So we go through all that and I ask...
"OK, I helped you now it's your turn"
"OK what do you need?"
"That's a class 10 area, what's the rate?"
"Well we just right fire policy, but it's a little over $2500.00 a year on the $350,000 insured value."
"OK, what if it was a class 5?"
"It would be less than $1,500 a year (over $1,000 to be saved)."
09-13-2000, 11:58 PM #36NCFiremedicFirehouse.com Guest
///The best thing for this countries fire apparatus design, would be to mandate the standards, such as military vehicles///
I work on a military base and volunteer out in town. Let me just say this. My little volunteer town has better equipment the the military installation. Don't get me wrong, The Pierces we have were good trucks when purchased, but things run astray when military mechanics who are more interested in fixing garbage trucks then doing PM's on FD vehicles. Also military specs have nothing to do with what local agencies need. Only a braod spectrum. I personally would rather have a say in what I'm getting and leave out some bean counter that has no clue what me or my brothers need.
Whenever I post a message the thread ussually stops. Please try to keep this one going. It's interesting to see informative replies.
09-14-2000, 12:16 AM #37P.P.Firehouse.com Guest
There is large savings going from an ISO 9 to say an ISO 5. But what would the savings for a single family home to go from an ISO 3 to a ISO 1, vs the cost for the department to reach that ISO 1 level.
It is my understanding that the cost to go from a 3 to a 1 is not cost effective for a mostly residental area.
09-14-2000, 02:57 AM #38BuckFirehouse.com Guest
Here I am sitting at my computer reading this, I just got back from one of those so called vacations in Ocala, Fla. I'm glad I don't have to do anything tomorrow because I'm tired. Pretty exhausting crawling all over and thru 6 tankers and 2 pumpers.
At first, I had listened to other people about that won't work, It's TOO big, that salseman is lying to you, They will say anything to sell you a truck, ETC,ETC.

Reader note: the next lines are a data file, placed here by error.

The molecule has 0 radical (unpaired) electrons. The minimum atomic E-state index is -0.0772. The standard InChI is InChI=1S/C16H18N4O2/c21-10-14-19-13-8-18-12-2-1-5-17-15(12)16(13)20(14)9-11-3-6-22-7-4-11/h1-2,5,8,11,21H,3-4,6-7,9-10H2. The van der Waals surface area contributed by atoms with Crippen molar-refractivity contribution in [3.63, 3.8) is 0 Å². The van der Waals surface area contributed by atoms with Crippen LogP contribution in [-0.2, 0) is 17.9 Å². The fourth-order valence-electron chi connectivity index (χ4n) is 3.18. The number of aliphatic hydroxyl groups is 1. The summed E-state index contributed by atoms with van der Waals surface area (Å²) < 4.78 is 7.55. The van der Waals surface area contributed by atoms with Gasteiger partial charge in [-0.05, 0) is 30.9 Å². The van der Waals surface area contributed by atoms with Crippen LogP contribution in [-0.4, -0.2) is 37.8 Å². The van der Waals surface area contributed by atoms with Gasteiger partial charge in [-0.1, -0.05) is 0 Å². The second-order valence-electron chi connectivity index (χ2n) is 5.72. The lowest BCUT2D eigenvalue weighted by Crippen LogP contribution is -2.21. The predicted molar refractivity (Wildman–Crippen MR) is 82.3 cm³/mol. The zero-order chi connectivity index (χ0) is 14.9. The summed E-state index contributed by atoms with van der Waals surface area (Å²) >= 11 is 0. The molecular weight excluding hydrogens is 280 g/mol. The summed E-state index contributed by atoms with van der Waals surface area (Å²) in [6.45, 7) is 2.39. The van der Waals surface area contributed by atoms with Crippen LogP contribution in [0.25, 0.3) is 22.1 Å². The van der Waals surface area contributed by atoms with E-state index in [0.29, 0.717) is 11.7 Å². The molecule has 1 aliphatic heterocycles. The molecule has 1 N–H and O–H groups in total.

Well I got proved wrong!! I ate my words. The truck will do what the salseman said. As for finding problems with the truck, Yes we found them and they were fixed. We even realized things we left out of our specs that were added after the fact.
Now did we find all the problems ourselves? NO! Thats where a inspector comes into play. You don't buy a house without one.
As for innovation, I can't think of anything on our trucks that has not already been tried and tested in the field. but let me tell you it is top line innovation we have in our trucks.
Just like S.Cook has said , If you want it, Spec it!!! Don't Assume they will build it just like you wanted it.
Boy that crow taste like crud!!!
09-14-2000, 11:00 AM #39S. CookFirehouse.com Guest
Gawd did I screw my numbers up. Here's the recalculated totals.... (It's still worth it)
"It is my understanding that the cost to go from a 3 to a 1 is not cost effective for a mostly residental area."
Texas Dept. of Insurance numbers (via the post from LHS') show an average savings of .30 cents per $1,000 going from a 3 to a 2 or 1.
The average home insured value in my area of Texas is around $80,000.
So, 80 X $.30 = $24.
Now, there are about 18,000 homes in my area at present (and we're growing rapidly) so that would that be... 18,000 X $24 = $432,000. 1 and 1/2 times our present budget.
Over 10 years that equals = $4,320,000
And that's on top of the more than $1 million + a year we already save 2,000 of them that live in the city and doesn't count the break from class 5 to 4 and 4 to 3.
If that's not cost effective I don't know what is.
[This message has been edited by S. Cook (edited September 14, 2000).]
[This message has been edited by S. Cook (edited September 14, 2000).]
[This message has been edited by S. Cook (edited September 17, 2000).]
09-14-2000, 01:05 PM #40LHS'Firehouse.com Guest
You're a real man BUCK!!!!!!! You had concerns, yall hired an inspector, and you sent crews to go back and inspect the product. So the big tankers turn ok I gather?????
Nice talking with you the other day, I believe we are kindred spirits.